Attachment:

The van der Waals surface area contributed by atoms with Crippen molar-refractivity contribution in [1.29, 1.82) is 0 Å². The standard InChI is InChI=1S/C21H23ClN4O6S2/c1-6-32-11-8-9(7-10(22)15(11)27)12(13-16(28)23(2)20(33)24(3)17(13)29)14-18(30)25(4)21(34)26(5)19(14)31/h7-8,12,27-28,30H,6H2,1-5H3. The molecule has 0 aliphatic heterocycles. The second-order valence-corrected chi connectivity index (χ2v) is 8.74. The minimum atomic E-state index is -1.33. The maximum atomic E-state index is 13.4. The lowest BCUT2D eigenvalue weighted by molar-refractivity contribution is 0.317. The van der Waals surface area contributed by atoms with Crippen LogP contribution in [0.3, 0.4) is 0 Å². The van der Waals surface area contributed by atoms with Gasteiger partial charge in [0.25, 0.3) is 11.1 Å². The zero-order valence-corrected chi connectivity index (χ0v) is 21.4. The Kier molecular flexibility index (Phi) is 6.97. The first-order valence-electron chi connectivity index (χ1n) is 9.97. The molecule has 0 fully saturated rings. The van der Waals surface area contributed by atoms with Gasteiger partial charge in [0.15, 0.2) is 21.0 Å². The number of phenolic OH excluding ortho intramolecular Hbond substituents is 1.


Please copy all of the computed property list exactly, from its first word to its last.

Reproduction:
The van der Waals surface area contributed by atoms with Crippen molar-refractivity contribution in [1.29, 1.82) is 0 Å². The standard InChI is InChI=1S/C21H23ClN4O6S2/c1-6-32-11-8-9(7-10(22)15(11)27)12(13-16(28)23(2)20(33)24(3)17(13)29)14-18(30)25(4)21(34)26(5)19(14)31/h7-8,12,27-28,30H,6H2,1-5H3. The molecule has 0 aliphatic heterocycles. The second-order valence-corrected chi connectivity index (χ2v) is 8.74. The minimum atomic E-state index is -1.33. The maximum atomic E-state index is 13.4. The lowest BCUT2D eigenvalue weighted by molar-refractivity contribution is 0.317. The van der Waals surface area contributed by atoms with Crippen LogP contribution in [0.3, 0.4) is 0 Å². The van der Waals surface area contributed by atoms with Gasteiger partial charge in [0.25, 0.3) is 11.1 Å². The zero-order valence-corrected chi connectivity index (χ0v) is 21.4. The Kier molecular flexibility index (Phi) is 6.97. The first-order valence-electron chi connectivity index (χ1n) is 9.97. The molecule has 0 fully saturated rings. The van der Waals surface area contributed by atoms with Gasteiger partial charge in [0.15, 0.2) is 21.0 Å². The number of phenolic OH excluding ortho intramolecular Hbond substituents is 1.